Thursday, December 30, 2010

Episode #113: Yi Specialists

Welcome back to another GGtMC, with your hosts for this week....Rupert Pupkin and Big Willy!!!

Sammy was detained with child care again and the guys stepped it up and knocked a review packed episode for the listeners!!!

This week, the Gents cover Sergio Corbucci's The Specialist AKA Specialists (1969) and Yi Yi (2000) directed by Edward Yang.

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Mystics In Bali (1981): Review

Directed by H. Tjut Djalil. Starring Ilona Agathe Bastian, Yos Santo, Sofia W.D., and W.D. Mochtar. Rated R.

From the man who brought us the highly-acclaimed LADY TERMINATOR comes this star-studded love story under the guise of a supernatural horror film. OK, all sarcasm aside, this bat-shit insane Indonesian horror movie revolves around an American author named Catherine who's doing some research in Bali for a book she's writing on the subject of Black Magic. And, of course, what better way to get an understanding of something such as Black Magic than to become a practitioner of it. Dumb broad. With the help of a suave local named Mahendra, Catherine hooks up with a local witch who practices the art of Leyak Magic something-or-another. With Leyak Magic comes the ability to transform oneself into an animal or some sort of destructive object, more or less.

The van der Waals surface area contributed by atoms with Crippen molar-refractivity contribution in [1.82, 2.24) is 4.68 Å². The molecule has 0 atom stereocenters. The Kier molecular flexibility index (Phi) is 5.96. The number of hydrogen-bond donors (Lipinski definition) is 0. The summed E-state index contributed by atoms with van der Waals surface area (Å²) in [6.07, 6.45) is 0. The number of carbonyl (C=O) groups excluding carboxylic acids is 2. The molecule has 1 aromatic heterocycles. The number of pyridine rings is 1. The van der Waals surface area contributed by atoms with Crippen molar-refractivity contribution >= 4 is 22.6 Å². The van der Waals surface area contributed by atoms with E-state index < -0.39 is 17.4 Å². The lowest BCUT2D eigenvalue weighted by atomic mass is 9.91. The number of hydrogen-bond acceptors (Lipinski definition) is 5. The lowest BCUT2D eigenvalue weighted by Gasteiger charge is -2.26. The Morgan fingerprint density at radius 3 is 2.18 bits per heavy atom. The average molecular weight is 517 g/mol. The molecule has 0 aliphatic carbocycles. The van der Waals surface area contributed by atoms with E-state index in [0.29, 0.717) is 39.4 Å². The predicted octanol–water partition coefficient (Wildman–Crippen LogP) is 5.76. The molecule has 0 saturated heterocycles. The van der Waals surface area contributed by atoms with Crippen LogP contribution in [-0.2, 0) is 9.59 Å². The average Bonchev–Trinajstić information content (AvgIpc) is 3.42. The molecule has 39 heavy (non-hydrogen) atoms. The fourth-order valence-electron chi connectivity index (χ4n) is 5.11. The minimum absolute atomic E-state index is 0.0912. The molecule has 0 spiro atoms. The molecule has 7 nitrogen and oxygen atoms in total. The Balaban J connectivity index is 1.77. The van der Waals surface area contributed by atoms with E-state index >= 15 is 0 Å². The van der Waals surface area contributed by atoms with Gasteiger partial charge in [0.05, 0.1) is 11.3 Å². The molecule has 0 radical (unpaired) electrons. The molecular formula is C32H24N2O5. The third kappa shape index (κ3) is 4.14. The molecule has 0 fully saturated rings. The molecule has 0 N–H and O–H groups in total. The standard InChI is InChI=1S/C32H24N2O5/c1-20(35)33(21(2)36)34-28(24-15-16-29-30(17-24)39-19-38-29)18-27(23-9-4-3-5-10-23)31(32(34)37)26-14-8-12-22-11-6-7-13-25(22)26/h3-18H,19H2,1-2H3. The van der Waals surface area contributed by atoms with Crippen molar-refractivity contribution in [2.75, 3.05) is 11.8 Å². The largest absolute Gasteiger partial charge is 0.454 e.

Aside from the supernatural business, there's a really awkward romance subplot involving Catherine and Mahendra. They hold hands a lot (how cute) and kiss every once in a while. It's obvious that Catherine wants Mahendra's ringading-dangdong inside of her, but for some reason (SPOILER ALERT) Mahendra never seals the deal. Could it have something to do with the strange woman that's been spying on them from afar throughout most of the movie? You'll have to watch the movie to find out. I know, the suspense must be killing you.

On a personal note, I've heard about this movie somewhere before, but never really sought it out. The reason I decided to give it a watch now is because I looked up a list of horror movies with the most bizarre monsters or villains and found this film's particular villain to be too awesome to pass up. Most of the films on the list were a revelation to me, but there were some films on there that I've either heard about or have seen before. Included among the list of bizarre baddies were killer condoms, killer blow-up dolls, and beds that eat people, just to name a few. MYSTICS IN BALI was listed as having a levitating disembodied head (with entrails still attached!) that attacks people and re-attaches back to its host upon completion. How this comes about is that - to keep it as brief as possible - Catherine becomes possessed and is basically controlled by the evil witch, which results in her head detaching from her body and terrorizing people in a nearby village.

Despite there being a dramatic difference in film quality during the floating head sequences (or any other scene involving special effects for that matter) in comparison to the rest of the movie, Catherine's disembodied head is still an awesome sight to behold because of how utterly stupid it looks, but yet it's also quite fitting for such an insane film as MYSTICS IN BALI. As it turns out, that's not all the film has to offer in terms of over-the-top horror elements. Throughout Catherine's stint as a practitioner of Black Magic, she also turns into a pig monster and a snake woman. We also get moments of Body Horror (Bali Horror?), as well as a nasty vomiting scene and, of course, the witch herself who spends most of the movie cackling and sounding awfully similar to the vocalist from Dimmu Borgir.